• By The Financial District

Bread, Cooking Oil, Other Household Staples Up In Japan

Prices for bread, cooking oil, and other products people use in their daily lives are going up one after another in Japan, placing a heavy burden on household spending, according to Mainichi Shimbun report.


Photo Insert: A Japanese bread brand



How far can prices on goods rise, and what effect will this have on living standards?


"I feel like everything except vegetables is getting more expensive. It's difficult for people living on their pensions," said a woman in her 70s out shopping at the main branch of supermarket Akidai Sekimachi in Tokyo's Nerima Ward.



She said she had felt strongly that many goods, including bread and cooking oil, had gone up in price recently.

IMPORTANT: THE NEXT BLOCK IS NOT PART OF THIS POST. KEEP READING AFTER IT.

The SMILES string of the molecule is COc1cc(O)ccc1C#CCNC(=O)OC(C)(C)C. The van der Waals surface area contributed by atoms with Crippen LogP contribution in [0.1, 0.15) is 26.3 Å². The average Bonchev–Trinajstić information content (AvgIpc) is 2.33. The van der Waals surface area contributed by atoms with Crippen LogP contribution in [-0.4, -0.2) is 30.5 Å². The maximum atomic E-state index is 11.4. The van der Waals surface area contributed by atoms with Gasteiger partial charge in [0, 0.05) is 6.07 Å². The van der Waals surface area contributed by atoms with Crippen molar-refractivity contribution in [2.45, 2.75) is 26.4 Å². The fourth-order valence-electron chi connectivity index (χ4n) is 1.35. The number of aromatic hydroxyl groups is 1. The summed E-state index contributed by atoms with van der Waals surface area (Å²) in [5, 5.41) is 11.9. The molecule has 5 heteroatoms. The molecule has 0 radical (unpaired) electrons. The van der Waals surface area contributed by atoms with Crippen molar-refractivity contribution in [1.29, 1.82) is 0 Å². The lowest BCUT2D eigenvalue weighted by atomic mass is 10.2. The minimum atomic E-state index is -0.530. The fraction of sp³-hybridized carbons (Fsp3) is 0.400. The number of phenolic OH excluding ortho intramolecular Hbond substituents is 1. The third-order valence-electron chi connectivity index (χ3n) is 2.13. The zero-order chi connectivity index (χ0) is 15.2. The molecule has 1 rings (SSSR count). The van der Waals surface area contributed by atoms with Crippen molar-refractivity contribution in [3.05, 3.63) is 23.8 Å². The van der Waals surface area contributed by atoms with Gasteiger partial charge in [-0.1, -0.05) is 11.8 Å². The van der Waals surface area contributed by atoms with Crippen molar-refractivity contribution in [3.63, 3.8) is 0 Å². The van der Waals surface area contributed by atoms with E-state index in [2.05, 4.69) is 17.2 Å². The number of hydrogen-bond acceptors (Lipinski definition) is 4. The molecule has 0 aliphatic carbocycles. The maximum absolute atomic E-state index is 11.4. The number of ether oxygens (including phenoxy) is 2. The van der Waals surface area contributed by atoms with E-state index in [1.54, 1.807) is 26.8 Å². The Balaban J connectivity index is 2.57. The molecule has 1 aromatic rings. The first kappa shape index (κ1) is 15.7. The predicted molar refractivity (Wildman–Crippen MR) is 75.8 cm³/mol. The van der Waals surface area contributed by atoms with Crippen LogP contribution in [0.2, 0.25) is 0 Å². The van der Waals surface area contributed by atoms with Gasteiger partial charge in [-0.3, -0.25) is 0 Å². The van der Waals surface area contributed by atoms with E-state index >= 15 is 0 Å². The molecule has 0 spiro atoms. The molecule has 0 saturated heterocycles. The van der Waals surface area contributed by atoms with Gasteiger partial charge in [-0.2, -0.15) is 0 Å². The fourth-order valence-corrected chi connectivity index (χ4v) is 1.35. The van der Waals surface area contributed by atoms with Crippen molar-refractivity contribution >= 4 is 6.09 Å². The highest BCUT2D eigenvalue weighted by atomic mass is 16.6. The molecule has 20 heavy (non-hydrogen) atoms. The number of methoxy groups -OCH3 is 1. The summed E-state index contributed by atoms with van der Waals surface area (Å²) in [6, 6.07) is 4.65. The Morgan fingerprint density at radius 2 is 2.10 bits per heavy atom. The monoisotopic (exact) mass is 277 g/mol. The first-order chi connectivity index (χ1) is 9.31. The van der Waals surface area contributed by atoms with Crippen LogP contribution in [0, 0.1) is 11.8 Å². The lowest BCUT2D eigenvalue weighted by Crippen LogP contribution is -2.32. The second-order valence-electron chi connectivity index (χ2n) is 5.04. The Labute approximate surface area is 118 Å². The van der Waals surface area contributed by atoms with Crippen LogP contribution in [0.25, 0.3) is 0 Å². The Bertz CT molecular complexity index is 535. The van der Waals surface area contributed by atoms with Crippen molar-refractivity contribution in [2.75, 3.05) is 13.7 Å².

She lives with her husband. Although they were making efforts to save by using frozen foods that can be eaten little by little while staying good, she couldn't hide her concern: "It seems all sorts of things are going to get more expensive. If prices get much higher, I'll reach my limit on what I can do."


All the news: Business man in suit and tie smiling and reading a newspaper near the financial district.

Supermarkets, too, are struggling with what retail prices to set for the increasingly expensive products they stock. Hiromichi Akiba, head of the Akidai chain, expressed frustration: "Gasoline has gotten expensive, and transport costs have risen. It's quite difficult. But if prices keep going up then we might lose customers."


Price revision announcements from food manufacturers and restaurant chains are coming steadily. Nisshin Seifun Group's Nisshin Foods Inc. has revealed that from January 2022, 151 of its products -- including home flour goods and others -- will have higher price tags.



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